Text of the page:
Travels, Visual Arts


Last November I visited Vietnam for the first time. The occasion of my trip was the book launch of Don’t call it art! Contemporary Art in Vietnam, 1993–1999, edited by my German artist friend Veronika Radulovic and the current director of Museum Rietberg in Zürich, Annette Bhagwati (published by Kerber Verlag, 2021) who introduce us to a number of ground-breaking contemporary artists in Vietnam, such as Truong Tan, Nguyen Quang Huy, and others. To the best of my knowledge, I had organized the first exhibition of Vietnamese art in Germany back in 1996, featuring the then young artist Truong Tan at Kunsthalle Bielefeld

Truong Tan, in the middle

Obviously, a lot has happened since then in the Vietnamese art scene, which I wanted to take a closer look at in Hanoi, Huế, and Saigon. That turned out not so easy, because officially, so-called contemporary art does not really exist. Beneath the surface and with the right connections to state authorities, it is nevertheless possible to make a good deal happen. Art(ists) spaces in Vietnam look pretty much like anywhere else in the world, however, they usually have no official opening hours and tend to guard their privacy as a protection against potential censorship measures. 

Rather bright and witty, the artistic community apparently produces what the market demands, adapting to circumstances without much ado and over-romantic or orthodox theories on art. The occasional work may contain social criticism, but only in easily digestible quantiles and never cutting too close to the bone. The artists switch effortlessly and with virtuosity back and forth between the various genres of so-called contemporary art. They know their bearings rather well and are not only acquainted with the world through the Internet, but also based on firsthand, personal experience. Not least, they benefit from a domestic and regional market that has steadily evolved over the years. 

A very enjoyable trait that is also evinced elsewhere in Asia is the utter lack of respect for certain codes common in the Western art world. Nevertheless, there is no getting around the fact that the idea of contemporary art as such is of Western origin. As a result, Vietnamese artists of course play the Western gamut, but also serve up to it without inventing a new scale.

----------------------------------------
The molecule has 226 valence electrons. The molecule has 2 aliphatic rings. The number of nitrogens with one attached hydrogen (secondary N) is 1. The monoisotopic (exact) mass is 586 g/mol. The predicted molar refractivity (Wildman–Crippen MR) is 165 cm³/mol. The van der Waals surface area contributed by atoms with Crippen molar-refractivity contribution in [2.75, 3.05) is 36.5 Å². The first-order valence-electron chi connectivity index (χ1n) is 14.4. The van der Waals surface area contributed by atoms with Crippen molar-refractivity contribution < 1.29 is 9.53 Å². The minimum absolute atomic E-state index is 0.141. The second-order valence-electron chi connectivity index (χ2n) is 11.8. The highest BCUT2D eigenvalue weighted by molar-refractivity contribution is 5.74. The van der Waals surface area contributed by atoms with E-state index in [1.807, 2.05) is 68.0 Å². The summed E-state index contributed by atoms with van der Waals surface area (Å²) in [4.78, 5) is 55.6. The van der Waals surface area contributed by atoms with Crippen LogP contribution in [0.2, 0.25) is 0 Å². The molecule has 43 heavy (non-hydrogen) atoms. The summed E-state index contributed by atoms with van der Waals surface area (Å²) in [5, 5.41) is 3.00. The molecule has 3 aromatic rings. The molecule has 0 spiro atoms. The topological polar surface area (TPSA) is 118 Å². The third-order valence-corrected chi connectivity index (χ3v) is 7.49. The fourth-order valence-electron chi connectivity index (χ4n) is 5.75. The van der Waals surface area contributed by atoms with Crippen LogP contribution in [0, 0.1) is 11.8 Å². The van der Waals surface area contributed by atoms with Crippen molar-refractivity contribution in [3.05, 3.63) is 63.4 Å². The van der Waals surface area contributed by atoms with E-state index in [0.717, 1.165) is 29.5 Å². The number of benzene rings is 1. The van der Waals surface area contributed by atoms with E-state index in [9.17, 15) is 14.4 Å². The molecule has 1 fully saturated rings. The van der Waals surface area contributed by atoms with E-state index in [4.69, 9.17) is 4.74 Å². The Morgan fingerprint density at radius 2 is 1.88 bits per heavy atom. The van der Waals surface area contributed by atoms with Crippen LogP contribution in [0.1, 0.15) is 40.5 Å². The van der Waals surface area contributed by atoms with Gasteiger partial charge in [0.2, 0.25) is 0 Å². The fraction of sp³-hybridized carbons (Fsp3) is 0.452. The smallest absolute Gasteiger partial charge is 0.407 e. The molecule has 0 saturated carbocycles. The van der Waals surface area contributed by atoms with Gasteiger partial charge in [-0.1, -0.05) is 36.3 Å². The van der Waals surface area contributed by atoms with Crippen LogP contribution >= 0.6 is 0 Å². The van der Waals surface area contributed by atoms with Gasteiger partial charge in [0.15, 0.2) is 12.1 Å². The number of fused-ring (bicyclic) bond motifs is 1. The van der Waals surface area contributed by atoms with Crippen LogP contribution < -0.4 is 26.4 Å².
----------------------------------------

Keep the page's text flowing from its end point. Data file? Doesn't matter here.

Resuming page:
I found Hanoi to be a very livable and lively city with a thriving, colorful mix of old and new, which meanwhile attracts a good number of young urban professionals from all over the world.

The nightlife district around the French St. Joseph’s Cathedral swarms with young Vietnamese people in the evenings. This always goes on until shortly before midnight, when the police, equipped with megaphones, declares a sudden end to the party and sends everyone home.

Ho Chi Minh Mausoleum, with the founder of modern Vietnam staged in a fairytale tomb, strikes foreigners as rather folkloric. 

As shocking as a visit to a Nazi concentration camp and emotionally absolutely devastating is the War Remnants Museum in Saigon. The damage and suffering inflicted on this country by the USA during the Vietnam War is simply indescribable

The scope of capitalism in the booming – and also corrupt – state is meanwhile considerable. Universities and entire urban quarters in Hanoi are being built by oligarchs

Louboutin in Saigon makes for splendid shopping…

Care for a RR?

The times when everything was transported by bike have already become part of the heritage proudly documented in museums…

… where well-behaved schoolchildren still obey their teachers.

But Vietnam also offers a number of first-class culture treasures, such as the ruins of the My Son Hindu temples. Situated in the middle of the country, the site dates back to the Cham culture at the beginning of our era…

… and is a must-see for every visitor.

And if you feel like relaxing, you can enjoy the pleasant beach near Hoi An…

… or tour the tombs of the Vietnamese emperors of the Nguyen dynasty (19th century) in the nearby city of Hue.

No doubt, the unrivaled, quintessential Vietnam highlight is a boat trip of at least two days to Lan Ha Bay in the Gulf of Tonkin in the north of the country, near the Chinese border:

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